Once boarding time was nearing, I made my way to Terminal E. Gate E9 had plenty of seats, and boarding started right on time — definitely something that I don’t take for granted anymore. Passengers boarded the two-year-old Airbus A321, registration N988AL, in a surprisingly orderly manner.
Cabin and Seat
Upon boarding the Airbus A321, I passed four rows of first class in a 2-2 configuration. The seats looked comfortable and spacious, but on my college budget, I probably wouldn’t opt for the seats unless I had a free upgrade thanks to elite status. That is, unless I had a bag to check and the upgrade price was comparable to the price to check the bag. Know what I mean?
I then passed six rows of American’s Main Cabin Extra product, which features the same seat as the regular economy seats but with a few extra inches of legroom.
Economy was in a 3-3 configuration. I found 19D, the aisle seat that would be my home for the next two and a half hours.
The width of my seat was 18 inches and a pitch of 31 inches, standard for economy these days, and I was comfortable for a fairly long-legged person. The flight was smooth and uneventful, and we departed right on time and arrived a bit early.
Economy seats had a net pocket, an in-flight entertainment screen (yay!) and a tray table. I was happy that I was flying on board this aircraft rather than a 737 MAX, which doesn’t have IFE screens built in.
The amenities on the flight were standard (read: minimal). The IFE system had tons of music and movies loaded, including new releases like “Blockers,” the movie I watched during the flight. (Again, no mom.) Since my flight, the airline has introduced live TV for passengers to enjoy.
Built into the IFE screen was a USB port, which is always appreciated. When I wasn’t using the IFE, I mostly listened to music and rested. Since the flight was short, I didn’t connect to Wi-Fi.
Food and Beverage
For a snack, I chose the textbook airline food: Biscoff cookies and ginger ale. A timeless classic. And delicious!
My flight from Miami to New York reflected what most of my travel looks like. There was nothing too special about my flight back to NYC, and even though I would prefer a more glamorous experience (I’m sure we all would), I don’t mind the simplicity.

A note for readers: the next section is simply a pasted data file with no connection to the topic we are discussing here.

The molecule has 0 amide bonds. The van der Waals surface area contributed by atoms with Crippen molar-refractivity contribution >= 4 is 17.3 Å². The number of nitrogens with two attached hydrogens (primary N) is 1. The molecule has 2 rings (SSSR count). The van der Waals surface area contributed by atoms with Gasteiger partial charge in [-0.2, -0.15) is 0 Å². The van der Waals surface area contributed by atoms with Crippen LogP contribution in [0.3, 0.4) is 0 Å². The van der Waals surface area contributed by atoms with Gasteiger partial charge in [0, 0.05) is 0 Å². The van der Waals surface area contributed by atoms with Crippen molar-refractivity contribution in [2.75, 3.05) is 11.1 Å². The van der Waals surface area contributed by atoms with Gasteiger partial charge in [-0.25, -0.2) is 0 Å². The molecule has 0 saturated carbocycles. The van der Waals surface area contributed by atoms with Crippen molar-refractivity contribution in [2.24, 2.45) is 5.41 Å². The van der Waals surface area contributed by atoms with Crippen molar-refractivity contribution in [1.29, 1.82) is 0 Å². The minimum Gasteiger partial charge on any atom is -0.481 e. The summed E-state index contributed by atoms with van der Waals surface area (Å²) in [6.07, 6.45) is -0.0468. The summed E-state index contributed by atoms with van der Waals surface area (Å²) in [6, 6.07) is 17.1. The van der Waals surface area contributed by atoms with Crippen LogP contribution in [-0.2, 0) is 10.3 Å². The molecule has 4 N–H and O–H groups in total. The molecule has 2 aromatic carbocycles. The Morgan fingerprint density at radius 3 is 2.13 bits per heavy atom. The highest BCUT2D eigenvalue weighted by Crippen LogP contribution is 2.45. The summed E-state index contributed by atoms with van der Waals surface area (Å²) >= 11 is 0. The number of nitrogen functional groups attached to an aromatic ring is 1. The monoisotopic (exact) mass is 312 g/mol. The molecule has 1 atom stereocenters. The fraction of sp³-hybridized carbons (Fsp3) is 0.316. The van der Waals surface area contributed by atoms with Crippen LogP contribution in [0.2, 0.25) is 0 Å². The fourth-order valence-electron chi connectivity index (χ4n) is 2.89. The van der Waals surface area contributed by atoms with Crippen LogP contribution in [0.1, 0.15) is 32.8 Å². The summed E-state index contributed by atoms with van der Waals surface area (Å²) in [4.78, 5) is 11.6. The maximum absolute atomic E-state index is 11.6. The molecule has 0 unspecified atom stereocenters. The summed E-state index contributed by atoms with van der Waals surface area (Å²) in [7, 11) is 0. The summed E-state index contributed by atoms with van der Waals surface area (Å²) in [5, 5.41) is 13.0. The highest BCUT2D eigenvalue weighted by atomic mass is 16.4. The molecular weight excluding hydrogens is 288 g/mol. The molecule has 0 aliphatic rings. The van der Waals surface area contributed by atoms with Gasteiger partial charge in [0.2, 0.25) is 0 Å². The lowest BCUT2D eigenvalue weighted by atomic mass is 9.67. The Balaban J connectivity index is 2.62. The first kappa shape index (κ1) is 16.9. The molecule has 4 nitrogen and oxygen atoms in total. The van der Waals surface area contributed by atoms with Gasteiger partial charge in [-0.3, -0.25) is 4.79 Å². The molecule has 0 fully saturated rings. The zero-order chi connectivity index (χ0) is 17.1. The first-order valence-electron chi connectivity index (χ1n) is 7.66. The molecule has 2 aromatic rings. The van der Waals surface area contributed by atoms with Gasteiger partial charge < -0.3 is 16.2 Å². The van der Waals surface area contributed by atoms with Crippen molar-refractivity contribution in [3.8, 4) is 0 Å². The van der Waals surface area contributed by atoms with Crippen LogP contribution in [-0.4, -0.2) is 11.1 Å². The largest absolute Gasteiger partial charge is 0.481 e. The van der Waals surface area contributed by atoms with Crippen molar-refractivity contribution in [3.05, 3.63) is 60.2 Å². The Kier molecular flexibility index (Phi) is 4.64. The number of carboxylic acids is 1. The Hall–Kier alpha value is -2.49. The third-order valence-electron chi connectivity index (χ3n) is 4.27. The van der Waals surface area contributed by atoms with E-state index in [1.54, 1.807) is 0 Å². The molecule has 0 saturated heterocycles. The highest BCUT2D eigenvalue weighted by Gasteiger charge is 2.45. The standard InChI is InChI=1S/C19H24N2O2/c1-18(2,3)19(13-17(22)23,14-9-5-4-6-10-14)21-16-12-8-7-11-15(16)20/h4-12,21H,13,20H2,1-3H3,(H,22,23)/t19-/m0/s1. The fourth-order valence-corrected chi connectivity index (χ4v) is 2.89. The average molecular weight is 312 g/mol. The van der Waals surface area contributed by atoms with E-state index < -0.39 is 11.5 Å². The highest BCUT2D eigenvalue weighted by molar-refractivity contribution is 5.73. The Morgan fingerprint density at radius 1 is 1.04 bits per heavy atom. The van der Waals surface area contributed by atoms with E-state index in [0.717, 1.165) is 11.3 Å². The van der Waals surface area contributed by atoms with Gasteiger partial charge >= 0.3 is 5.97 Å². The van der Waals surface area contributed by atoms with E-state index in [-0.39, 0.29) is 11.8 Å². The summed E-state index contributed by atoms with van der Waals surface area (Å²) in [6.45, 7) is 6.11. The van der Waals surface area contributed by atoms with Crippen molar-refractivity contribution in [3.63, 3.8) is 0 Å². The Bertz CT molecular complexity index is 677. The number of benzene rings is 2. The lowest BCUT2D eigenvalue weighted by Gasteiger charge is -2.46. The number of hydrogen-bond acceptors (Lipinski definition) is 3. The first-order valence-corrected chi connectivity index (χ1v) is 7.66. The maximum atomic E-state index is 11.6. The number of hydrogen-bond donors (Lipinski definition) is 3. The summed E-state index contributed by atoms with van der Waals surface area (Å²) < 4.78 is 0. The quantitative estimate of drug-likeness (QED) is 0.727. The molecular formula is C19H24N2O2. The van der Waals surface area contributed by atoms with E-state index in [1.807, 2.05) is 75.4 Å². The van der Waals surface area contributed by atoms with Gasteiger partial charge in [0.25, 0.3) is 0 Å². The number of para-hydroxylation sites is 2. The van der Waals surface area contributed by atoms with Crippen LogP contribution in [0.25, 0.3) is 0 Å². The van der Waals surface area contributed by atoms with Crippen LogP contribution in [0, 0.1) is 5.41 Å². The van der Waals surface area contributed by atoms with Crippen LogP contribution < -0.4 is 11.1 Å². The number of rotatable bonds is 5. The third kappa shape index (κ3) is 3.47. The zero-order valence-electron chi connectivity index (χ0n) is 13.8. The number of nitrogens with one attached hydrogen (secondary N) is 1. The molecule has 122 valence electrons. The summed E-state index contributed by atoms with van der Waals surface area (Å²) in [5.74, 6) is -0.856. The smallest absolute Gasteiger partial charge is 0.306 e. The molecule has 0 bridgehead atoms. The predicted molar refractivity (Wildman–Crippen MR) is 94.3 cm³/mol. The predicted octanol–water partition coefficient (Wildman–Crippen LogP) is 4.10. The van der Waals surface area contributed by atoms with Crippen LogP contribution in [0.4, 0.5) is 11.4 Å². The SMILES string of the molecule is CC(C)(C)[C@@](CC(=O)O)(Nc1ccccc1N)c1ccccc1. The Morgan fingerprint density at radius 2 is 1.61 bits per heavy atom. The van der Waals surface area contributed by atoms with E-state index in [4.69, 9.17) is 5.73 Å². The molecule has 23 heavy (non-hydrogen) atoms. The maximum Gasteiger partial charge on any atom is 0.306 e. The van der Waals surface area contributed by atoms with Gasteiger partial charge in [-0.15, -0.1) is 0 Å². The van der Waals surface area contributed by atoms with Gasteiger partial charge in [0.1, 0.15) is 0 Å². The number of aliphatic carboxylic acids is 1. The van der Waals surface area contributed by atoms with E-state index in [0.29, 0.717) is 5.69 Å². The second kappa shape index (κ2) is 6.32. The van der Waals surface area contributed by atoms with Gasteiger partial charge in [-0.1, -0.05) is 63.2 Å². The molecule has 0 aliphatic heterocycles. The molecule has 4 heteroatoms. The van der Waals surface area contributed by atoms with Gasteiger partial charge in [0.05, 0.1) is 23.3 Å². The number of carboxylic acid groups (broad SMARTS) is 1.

What takes my economy travel to the next level is always the airport experience. I’ve come to love flying American out of Miami because of the Centurion Lounge. Many economy flights don’t include the experiences that the Centurion provides — such as spa services and gourmet food — in the price of entry. As long as I can squeeze a bit of luxury in before my flight, I’m happy to fly AA in coach again. And believe me, I will be.
The American Express Platinum card has some of the best perks out there: cardholders enjoy the best domestic lounge access (Delta SkyClubs, Centurion Lounges, and Priority Pass), a $200 annual airline fee credit as well as up to $200 in Uber credits, and mid-tier elite status at SPG, Marriott, and Hilton. Combined with the 60,000 point welcome offer -- worth $1,140 based on TPG's valuations -- this card is a no-brainer for frequent travelers. Here are 5 reasons you should consider this card, as well as how you can figure out if the $550 annual fee makes sense for you.
- Earn 60,000 Membership Rewards® points after you use your new Card to make $5,000 in purchases in your first 3 months.
- Up to $200 for Uber rides annually. Credit and Uber VIP status available to Basic Card Member only.
- 5X Membership Rewards® points on flights booked directly with airlines or with American Express Travel.
- 5X Membership Rewards® points on eligible hotels booked on amextravel.com.
- As a Platinum Card Member, you can enjoy access to the Global Lounge Collection, the only credit card airport lounge access program that includes proprietary lounge locations around the world.
- Receive complimentary benefits with an average total value of $550 with Fine Hotels & Resorts. Learn More.
- $200 Airline Fee Credit, up to $200 per calendar year in baggage fees and more at one qualifying airline.
- Get up to $100 in statement credits annually for purchases at Saks Fifth Avenue on your Platinum Card®. That's up to $50 in statement credits semi-annually. Enrollment required.
- $550 annual fee.
- Terms Apply.
- See Rates & Fees